Google violated US labor laws by spying on workers who were organizing employee protests, then firing two of them, according to a complaint filed by the National Labor Relations Board (NLRB) today.
The complaint names two employees, Laurence Berland and Kathryn Spiers, both of whom were fired by the company in late 2019 in connection with employee activism. Berland was organizing against Google’s decision to work with IRI Consultants, a firm widely known for its anti-union efforts, when he was let go for reviewing other employees’ calendars. Now, the NLRB has found Google’s policy against employees looking at certain coworkers’ calendars is unlawful.
Several other employees were fired in the wake of the protests, but the NLRB found that only the terminations of Berland and Spiers violated labor laws.
“Google’s hiring of IRI is an unambiguous declaration that management will no longer tolerate worker organizing,” Berland said in a statement. “Management and their union busting cronies wanted to send that message, and the NLRB is now sending their own message: worker organizing is protected by law.”
Spiers was fired after she created a pop-up for Google employees visiting the IRI Consultants website. “Googlers have the right to participate in protected concerted activities,” the notification read, according to The Guardian. The company said Spiers had violated security policies, a statement that hurt her reputation in the tech community. Now, the NLRB has found the firing was unlawful.
“This week the NLRB issued a complaint on my behalf. They found that I was illegally terminated for trying to help my colleagues,” Spiers said. “Colleagues and strangers believe I abused my role because of lies told by Google management while they were retaliating against me. The NLRB can order Google to reinstate me, but it cannot reverse the harm done to my credibility.”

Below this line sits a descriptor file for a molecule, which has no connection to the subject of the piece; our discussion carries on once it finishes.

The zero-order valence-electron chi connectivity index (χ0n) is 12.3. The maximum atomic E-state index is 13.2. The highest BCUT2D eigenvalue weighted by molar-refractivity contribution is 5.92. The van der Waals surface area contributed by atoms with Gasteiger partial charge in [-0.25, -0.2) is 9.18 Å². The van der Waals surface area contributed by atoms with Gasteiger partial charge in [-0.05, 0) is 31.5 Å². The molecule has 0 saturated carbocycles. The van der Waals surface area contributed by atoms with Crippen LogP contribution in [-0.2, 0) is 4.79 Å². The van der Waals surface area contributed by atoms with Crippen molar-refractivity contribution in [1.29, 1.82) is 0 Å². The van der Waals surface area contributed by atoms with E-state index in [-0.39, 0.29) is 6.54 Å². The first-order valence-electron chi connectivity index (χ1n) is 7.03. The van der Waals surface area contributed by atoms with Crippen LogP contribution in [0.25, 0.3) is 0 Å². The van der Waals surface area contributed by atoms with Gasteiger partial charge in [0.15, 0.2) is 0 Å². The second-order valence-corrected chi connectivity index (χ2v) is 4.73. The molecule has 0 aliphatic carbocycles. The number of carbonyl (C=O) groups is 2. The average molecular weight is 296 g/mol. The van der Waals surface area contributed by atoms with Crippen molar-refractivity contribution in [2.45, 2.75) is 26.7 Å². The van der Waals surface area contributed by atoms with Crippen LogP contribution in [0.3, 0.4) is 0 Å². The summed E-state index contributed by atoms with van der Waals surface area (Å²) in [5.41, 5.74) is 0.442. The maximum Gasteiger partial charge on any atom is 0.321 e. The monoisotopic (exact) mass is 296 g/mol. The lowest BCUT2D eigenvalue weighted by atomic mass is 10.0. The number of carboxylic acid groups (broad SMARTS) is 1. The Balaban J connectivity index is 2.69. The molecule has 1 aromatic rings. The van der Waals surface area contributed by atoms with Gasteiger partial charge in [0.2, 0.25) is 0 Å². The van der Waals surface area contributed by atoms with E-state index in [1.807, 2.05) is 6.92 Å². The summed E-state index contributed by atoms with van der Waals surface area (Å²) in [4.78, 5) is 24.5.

If Google chooses not to settle, the complaint will go before an administrative judge in the coming months, according to The New York Times. The company could be forced to pay back wages to both Berland and Spiers, and rehire them, if it loses the case.
Google, once known as the happiest company in tech, has been roiled in scandal in recent years. The company paid former executive Andy Rubin $90 million in the wake of a sexual harassment investigation, which set off a wave of protests at offices across the globe. More than 20,000 employees and contractors participated in the walkouts.
Workers have also protested the company’s decision to work with the Department of Defense on Project Maven, an AI initiative that could help the US improve its drone strike capabilities. In 2018, more than 3,100 employees signed a petition urging CEO Sundar Pichai to pull out of the project.
In a statement emailed to The Verge, a Google spokesperson doubled down on the company’s position. “We’re proud of that culture and are committed to defending it against attempts by individuals to deliberately undermine it — including by violating security policies and internal systems,” they said. “We’ll continue to provide information to the NLRB and the administrative judge about our decision to terminate or discipline employees who abused their privileged access to internal systems, such as our security tools or colleagues’ calendars. Such actions are a serious violation of our policies and an unacceptable breach of a trusted responsibility, and we will be defending our position.”
Update December 2nd, 11:14PM EST: This article has been updated with additional information from the NLRB filing, as well as a new statement from Google.